But, you are right, the backstory is certainly similar. A different time, and maybe even a better time in ways. 🙂

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  12. aFrankAngle

    A simple, but straight from the heart post about one of the major things that is important in the big picture. Times were definitely different in those days, but this captures the essence of the times for so many. Well done, George!

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  13. http://www.salpa58.wordpress.com

    Love this post because that’s exactly how I was raised. My parents did not own a store but worked hard and loved all six of us. All of my grandparents passed young but I had plenty of aunts, uncles and cousins and four sisters and a brother.
    Things do change and now we are spread all over the map but I will always have my family with me they live in my memories and that as you mentioned will never change. :o)

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  14. Jennifer Kelland Perry

    You were very fortunate, George, to have such an idyllic childhood. I didn’t grow up with as many relatives living close by, but there were regular get-togethers with extended family on Sundays and holidays. The good old days! 🙂

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  15. candidkay

    Oh, George. Sounds wonderful! You were so lucky to have cousins, etc. right there. I remember the cousins coming for Thanksgiving as a HUGE treat. I was lucky enough to be the youngest of six, so had a tribe. And yet, I’m the only one who moved away. So, for decades, I have not had the advantage of family close by. It has made life that much harder–but I must say, it has forced me to spread my wings and grow. Beautifully told, George.

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  16. Helen Devries

    I enjoyed – and somewhat envied – your memories.
    For me family were scattered, but as children we were all packed off to Scotland to stay on the farm and to go to the coast together so I was lucky enough to have had those times – and those memories.

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  17. reocochran

    It was beautiful, George! You told your childhood story in an honest, humble way and touched a lot of people’s memories and even, some who wished they had had this kind of love.
    My childhood was pretty lucky and wonderful. I am lucky to have instilled this need for togetherness among my children.
    They spend Thanksgiving, traveling 3 hours one way to share a meal with my Mom, this past 15 years since Dad died. He used to bring Mom to us. ❤
    They brought the whole turkey meal, in 3 separate cars. I made a veggie tray and Mom bought a pie. When I was a single mom of 3 kids, ages 1, 3 and 5 I never dreamed we would choose a completely new town and never look too far back at my mistakes. Now, my old college sweetheart who re-married comes to "our" town with his wife and other family.
    Still, we all reminisce and remember how the family tree's branches spread to embrace new growth and love.

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    1. George Post author

      Thank you and I’m happy you have those same memories and even happier your children have the opportunity to experience some of those same feelings..:)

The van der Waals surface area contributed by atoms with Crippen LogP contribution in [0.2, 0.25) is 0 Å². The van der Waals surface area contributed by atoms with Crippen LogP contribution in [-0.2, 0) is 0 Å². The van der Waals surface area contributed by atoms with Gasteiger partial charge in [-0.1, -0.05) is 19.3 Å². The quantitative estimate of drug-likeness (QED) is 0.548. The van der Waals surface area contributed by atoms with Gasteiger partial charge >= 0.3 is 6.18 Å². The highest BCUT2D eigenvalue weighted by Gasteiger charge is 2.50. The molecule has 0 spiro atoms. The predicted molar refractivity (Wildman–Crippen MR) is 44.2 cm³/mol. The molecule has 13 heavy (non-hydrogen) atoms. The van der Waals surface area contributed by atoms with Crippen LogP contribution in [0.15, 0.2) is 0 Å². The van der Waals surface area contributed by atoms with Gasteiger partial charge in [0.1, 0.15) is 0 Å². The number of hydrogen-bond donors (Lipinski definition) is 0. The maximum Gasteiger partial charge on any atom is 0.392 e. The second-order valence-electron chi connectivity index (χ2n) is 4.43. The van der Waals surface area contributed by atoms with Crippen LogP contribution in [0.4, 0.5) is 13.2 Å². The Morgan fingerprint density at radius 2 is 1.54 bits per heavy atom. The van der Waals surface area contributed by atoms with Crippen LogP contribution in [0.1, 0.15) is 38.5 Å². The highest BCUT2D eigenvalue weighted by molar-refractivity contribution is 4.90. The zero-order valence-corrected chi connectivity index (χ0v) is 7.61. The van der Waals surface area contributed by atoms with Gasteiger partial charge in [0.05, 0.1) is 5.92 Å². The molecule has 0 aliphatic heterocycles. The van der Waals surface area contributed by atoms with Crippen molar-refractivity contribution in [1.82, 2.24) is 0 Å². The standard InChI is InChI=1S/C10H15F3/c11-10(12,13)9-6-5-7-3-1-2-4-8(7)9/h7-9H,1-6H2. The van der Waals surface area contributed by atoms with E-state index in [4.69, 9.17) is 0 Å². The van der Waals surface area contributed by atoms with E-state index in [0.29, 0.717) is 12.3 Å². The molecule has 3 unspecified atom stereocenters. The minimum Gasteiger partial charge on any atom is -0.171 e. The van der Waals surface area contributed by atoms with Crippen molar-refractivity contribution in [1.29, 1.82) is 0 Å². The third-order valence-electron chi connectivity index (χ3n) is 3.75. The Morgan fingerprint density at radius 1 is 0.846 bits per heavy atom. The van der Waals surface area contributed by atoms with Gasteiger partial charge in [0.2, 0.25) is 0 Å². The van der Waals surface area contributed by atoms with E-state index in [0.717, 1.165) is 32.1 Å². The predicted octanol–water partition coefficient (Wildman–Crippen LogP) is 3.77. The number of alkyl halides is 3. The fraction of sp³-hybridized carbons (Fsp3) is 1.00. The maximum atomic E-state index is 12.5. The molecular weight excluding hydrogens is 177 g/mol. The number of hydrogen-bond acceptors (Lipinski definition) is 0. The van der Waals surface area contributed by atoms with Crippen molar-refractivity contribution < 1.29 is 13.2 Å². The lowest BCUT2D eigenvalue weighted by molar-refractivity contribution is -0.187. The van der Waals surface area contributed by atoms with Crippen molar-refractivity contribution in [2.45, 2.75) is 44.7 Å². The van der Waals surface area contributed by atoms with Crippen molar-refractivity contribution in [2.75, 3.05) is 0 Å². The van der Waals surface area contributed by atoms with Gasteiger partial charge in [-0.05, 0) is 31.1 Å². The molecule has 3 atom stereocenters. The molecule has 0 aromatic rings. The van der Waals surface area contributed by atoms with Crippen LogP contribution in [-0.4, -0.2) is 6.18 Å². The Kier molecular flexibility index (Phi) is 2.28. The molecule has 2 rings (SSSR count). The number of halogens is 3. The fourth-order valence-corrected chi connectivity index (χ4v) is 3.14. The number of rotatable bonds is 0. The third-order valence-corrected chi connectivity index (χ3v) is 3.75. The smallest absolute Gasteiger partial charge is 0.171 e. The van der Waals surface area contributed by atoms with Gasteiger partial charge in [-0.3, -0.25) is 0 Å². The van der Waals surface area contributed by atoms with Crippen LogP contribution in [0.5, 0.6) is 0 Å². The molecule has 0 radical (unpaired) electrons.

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  18. lagoodwi

    I love this post and really enjoy hearing about your childhood – you should talk about it more. : )
    I too had the most amazing childhood and love the memories it gave me. I feel very fortunate for that.

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    1. George Post author

      Thank you…I’m glad you feel you had such a nice time when you were growing up. I’m sure it makes your parents very happy to hear that…:)

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  19. Kim Gorman

    I loved this post, George. It sounds like you had a wonderful childhood. Isn’t it funny how your father’s family would visit every other Sunday? Nowadays people would be too busy watching football to bother. I, too, remember Sunday dinners at my grandparents house with cousins and aunts and uncles. They are still some of the best memories of my life. It struck me reading this that I’m not creating this type of childhood for my children. I mean, my father-in-law does pick up our son from school every day and they watch him until my husband picks him up, but our Sundays are spent doing laundry, cleaning, paying bills, grocery shopping, and anything else we didn’t get to during the busy work week. Life is too busy and complicated. Every time I try to simplify, it never seems to work. I don’t know why.

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      1. George Post author

        Sorry, I got cut off. I was going to say that even somebody things we’re doing, like you describe, is just playing catch up or keeping our heads above water. There is a county around here that has blue laws which doesn’t allow retail businesses to be open on Sunday’s. I remember when that was the norm….a very long time ago…:) but it forced families to be together.

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      1. Barb Knowles

        Wow. In addition to not being exceptionally close emotionally to many of my relatives, on both sides we were a military family. So we were spread far and wide and moved around. Thank you for sharing your memories.

        Liked by 1 person

  20. mandy

    Loved reading about your family, George. Very different from my childhood. I think the Italian culture has that strong loving family bond. Yours was especially lovely. 😊